A Quick Word

"In order to go on living one must try to escape the death involved in perfectionism." -Hannah Arendt (1906-1975)

29 June 2011

Getting ready to go.

I feel like I'm packing my memories into a suitcase.

As the birds chirp outside and the sun falls behind the treeline, casting the chimneys outside my window into silhouette, I sit here at my desk, listening to a lecture and typing this entry while drinking a bottle of Hobgoblin and trying to center myself before my time in England comes to an end. I feel unable to register my place in this story, unable to understand that come this Sunday, I will be in Chicago, sleeping in my own bed, and rediscovering all the clothes I've forgotten about during this past six months. I'll unpack. I'll look through my things. If I'm lucky, I might shed a tear.

On the plane I will pen a long entry in my journal, filling the last twenty or so pages with the wrist-aching ink-spill of my last month in York, my last memories, and my last recollections. I'll sum up. I'll process.

Until then, I'll attend my last Evensong at the Minster tomorrow night and hope to head to the pub afterwards with David and those who I have grown close. I will spend tomorrow in town. I will walk the cobbled streets and the strong stone walls around the city and take pictures of everything I see. I will try to soak it all in and I know I will fail. It will slip through my hand like sand or like water, and I will wish time would slow to a standstill for just long enough to etch the skyline into my memory or burn the beauty of the museum gardens into my mind.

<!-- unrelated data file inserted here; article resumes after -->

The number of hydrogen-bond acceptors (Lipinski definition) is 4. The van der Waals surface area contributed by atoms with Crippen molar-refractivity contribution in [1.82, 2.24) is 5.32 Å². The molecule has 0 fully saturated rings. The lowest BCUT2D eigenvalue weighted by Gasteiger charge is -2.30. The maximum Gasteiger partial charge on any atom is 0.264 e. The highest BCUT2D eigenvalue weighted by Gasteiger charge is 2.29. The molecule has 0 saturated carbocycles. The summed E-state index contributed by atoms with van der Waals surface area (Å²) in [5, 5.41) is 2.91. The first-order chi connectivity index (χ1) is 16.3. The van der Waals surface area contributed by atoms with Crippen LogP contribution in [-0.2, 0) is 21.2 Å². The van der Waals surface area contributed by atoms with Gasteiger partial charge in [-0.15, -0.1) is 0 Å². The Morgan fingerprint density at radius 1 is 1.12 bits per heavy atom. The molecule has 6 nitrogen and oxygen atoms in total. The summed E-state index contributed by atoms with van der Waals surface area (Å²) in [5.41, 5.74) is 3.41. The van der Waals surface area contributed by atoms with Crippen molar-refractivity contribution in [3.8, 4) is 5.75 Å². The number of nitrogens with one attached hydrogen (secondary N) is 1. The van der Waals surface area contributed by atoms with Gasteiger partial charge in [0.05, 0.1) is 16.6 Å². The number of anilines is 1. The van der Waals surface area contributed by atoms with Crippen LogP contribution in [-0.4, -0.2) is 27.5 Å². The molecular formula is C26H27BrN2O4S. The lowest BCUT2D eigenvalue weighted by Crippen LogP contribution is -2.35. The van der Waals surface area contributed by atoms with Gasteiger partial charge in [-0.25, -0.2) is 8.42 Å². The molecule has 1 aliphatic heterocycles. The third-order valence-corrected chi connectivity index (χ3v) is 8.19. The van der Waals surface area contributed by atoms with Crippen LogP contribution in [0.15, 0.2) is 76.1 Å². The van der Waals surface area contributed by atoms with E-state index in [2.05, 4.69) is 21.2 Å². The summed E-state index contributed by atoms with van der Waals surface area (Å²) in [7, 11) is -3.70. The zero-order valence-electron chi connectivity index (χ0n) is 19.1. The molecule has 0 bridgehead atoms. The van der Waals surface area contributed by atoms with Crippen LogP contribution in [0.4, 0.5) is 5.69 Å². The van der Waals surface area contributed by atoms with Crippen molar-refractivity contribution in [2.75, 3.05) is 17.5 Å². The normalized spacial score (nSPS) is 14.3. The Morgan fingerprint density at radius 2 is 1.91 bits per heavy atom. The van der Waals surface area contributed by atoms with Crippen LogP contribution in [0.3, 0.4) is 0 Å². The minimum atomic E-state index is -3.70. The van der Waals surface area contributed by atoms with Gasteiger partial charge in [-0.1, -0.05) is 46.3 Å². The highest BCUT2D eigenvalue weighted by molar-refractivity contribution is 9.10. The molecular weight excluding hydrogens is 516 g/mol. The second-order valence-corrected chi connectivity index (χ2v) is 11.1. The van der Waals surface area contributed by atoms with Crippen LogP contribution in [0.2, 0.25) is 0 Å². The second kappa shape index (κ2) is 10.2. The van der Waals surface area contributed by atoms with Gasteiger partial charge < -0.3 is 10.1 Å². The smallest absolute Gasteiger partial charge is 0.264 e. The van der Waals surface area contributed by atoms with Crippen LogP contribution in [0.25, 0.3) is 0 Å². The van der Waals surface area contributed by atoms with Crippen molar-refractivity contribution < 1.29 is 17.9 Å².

And yet, despite the way my words may sound, I do not lament the end of my time here if for no other reason than I do not think it the end. I feel confident I will return, and that I should look forward to my return home rather than mourn the end of my stay in York. Time's march forward is a necessary part of life. It cannot be avoided.

My time here as a visiting student is over; this chapter has closed. I cannot stay here under these same auspices, as the purpose of this trip has been fulfilled and the next part of my journey takes place at home. I've relished my time here, but I look forward to taking the changes that have transpired within me back to my life in the States, back to normalcy, to resume the narrative after this quick break for rejuvenation and discernment.